A buddy of mine sent me this article that I think hits the nail on the head. There are a lot of developers out there, but there are a small group who are able set themselves apart. Long in short, they do this by being able to show experiences where they have built something on their own. Not only that but they can describe their code and the theory/reasoning behind it.

Jon Evans

May 7, 2011

We’ve all lived the nightmare. A new developer shows up at work, and you try to be welcoming, but he1 can’t seem to get up to speed; the questions he asks reveal basic ignorance; and his work, when it finally emerges, is so kludgey that it ultimately must be rewritten from scratch by more competent people. And yet his interviewers—and/or the HR department, if your company has been infested by that bureaucratic parasite—swear that they only hire above-average/A-level/top-1% people.

It’s a big problem, especially now. There’s a boom on. I get harassing emails from recruiters every day. Everyone’s desperate to hire developers…but developers are not fungible. A great coder can easily be 50 times more productive than a mediocre one, while bad ones ultimately have negative productivity. Hiring one is a terrible mistake for any organization; for a startup, it can be a catastrophic company-killer. So how can it happen so often?

Like many of the hangovers that haunt modern software engineering, this is ultimately mostly Microsoft’s fault.2 Back when they were the evil empire where everyone secretly wanted to work, they were famous for their “brain-teaser” interview questions – Why are manhole covers round? – and, of course, they asked new university graduates about computer science theory; “Write me a binary search.”

Everyone wanted to be like Microsoft, even Google, until everyone wanted to be like Google (until recently); and so that interview meme persisted. Check out these two recent posts on the subject of interviewing, courtsey of Hacker News: one from a would-be employee, onefrom a Google interviewer. A couple of illuminating quotes from the latter: “I’m not even necessarily saying that this is a good metric” and “If it’s any consolation, at least we don’t ask gotcha riddle questions anymore. Those were especially offensive.”

It’s nice to see that Google have almost sort of realized that their recruiting algorithm is problematic. Too bad they haven’t fixed it. See also Jean Hsu’s “How Effective Are Technical Interviews?” The fundamental problem is that the skills required to pass today’s industry-standard software interview are not the skills required to be a good software developer. Oh, there’s some correlation, but it’s like the Oakland Raiders always drafting the fastest runners available, only to discover to their endless dismay that the NFL is not a foot race.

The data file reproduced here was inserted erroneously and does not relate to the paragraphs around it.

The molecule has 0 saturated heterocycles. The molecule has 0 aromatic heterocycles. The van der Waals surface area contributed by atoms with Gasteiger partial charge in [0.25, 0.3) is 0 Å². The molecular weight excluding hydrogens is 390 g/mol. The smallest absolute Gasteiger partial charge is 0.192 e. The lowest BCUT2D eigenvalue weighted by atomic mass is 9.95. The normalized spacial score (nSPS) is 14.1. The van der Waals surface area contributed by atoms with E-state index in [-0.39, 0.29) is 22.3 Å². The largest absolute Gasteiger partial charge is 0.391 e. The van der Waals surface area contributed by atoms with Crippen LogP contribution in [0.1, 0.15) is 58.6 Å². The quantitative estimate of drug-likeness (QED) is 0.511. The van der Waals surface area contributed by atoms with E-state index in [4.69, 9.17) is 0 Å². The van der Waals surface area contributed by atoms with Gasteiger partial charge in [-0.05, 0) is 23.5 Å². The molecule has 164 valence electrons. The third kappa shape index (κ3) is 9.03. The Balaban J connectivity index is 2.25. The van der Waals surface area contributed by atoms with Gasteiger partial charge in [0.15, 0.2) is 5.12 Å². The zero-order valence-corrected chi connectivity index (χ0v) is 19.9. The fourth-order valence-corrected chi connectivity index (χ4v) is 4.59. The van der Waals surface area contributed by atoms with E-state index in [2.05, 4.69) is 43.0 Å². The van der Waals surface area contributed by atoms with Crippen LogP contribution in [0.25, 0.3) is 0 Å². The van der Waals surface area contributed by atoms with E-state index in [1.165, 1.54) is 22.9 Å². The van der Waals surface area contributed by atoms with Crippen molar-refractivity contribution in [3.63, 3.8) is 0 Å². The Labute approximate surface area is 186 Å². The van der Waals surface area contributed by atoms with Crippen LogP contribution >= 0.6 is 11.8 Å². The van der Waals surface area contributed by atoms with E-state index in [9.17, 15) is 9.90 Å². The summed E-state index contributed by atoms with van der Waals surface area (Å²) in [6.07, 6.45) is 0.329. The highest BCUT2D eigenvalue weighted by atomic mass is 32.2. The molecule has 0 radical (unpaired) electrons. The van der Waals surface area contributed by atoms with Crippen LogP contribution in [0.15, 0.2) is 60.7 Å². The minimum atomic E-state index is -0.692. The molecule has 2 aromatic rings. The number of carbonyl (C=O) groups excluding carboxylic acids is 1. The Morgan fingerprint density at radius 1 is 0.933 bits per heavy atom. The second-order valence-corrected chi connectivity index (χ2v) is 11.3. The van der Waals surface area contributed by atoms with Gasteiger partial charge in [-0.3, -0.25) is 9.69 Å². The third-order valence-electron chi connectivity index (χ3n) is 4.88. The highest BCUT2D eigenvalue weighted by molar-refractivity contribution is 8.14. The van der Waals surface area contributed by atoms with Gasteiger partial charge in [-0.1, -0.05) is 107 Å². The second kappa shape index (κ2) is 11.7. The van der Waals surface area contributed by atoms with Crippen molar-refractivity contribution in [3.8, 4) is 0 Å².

Actually it’s worse than that. At least wide receivers have to run, whereas I can guarantee you, without fear of contradiction, that no software engineer will ever have to write a binary search after they are hired. It’s like choosing a contractor because they know how to forge and cast steel using coal, iron, an oven and a bellows, when they actually need to know a) the address of the nearest Home Depot b) what to do with the steel once they buy it.

Joel Spolsky once correctly explained that you’re generally looking for two things in an employee: Smart and Gets Things Done. (Academia is teeming with people who are the former but not the latter.) First, though, you have to establish something else: Not Completely Inept. You’d be amazed how many totally incompetent people show up for technical interviews. Google’s binary search is presumably intended as their “FizzBuzz” – a low bar you have to hurdle just to get in the door. But a FizzBuzz should take all of five minutes, before the real interview begins.

So what should a real interview consist of? Let me offer a humble proposal: don’t interview anyone who hasn’t accomplished anything. Ever. Certificates and degrees are not accomplishments; I mean real-world projects with real-world users. There is no excuse for software developers who don’t have a site, app, or service they can point to and say, “I did this, all by myself!” in a world where Google App Engine and Amazon Web Services have free service tiers, and it costs all of $25 to register as an Android developer and publish an app on the Android Market.

The old system was based on limited information—all you knew about someone was their resume. But if you only interview people with accomplishments, then you have a much broader base to work from. Get the FizzBuzz out of the way, and then have the interviewee show and tell their code, and explain their design decisions and what they would do differently now. Have them implement a feature or two while you watch, so you can see how they actually work, and how they think while working. That’s what you want from a technical interview, not a measure of its subject’s grasp of some antiquated algorithm or data structure. The world has moved on.

1Yes, I am being deliberately sexist here, because in my experience those women who write code are consistently good at it.

2I don’t mind that Bill Gates is a megazillionaire; he’s done a lot of really interesting and innovative stuff. I do mind that a lot of unworthy people rode his coattails to minizillionaire status, eg the inventor of Hungarian notation, probably the dumbest widely-promulgated idea in the history of the field.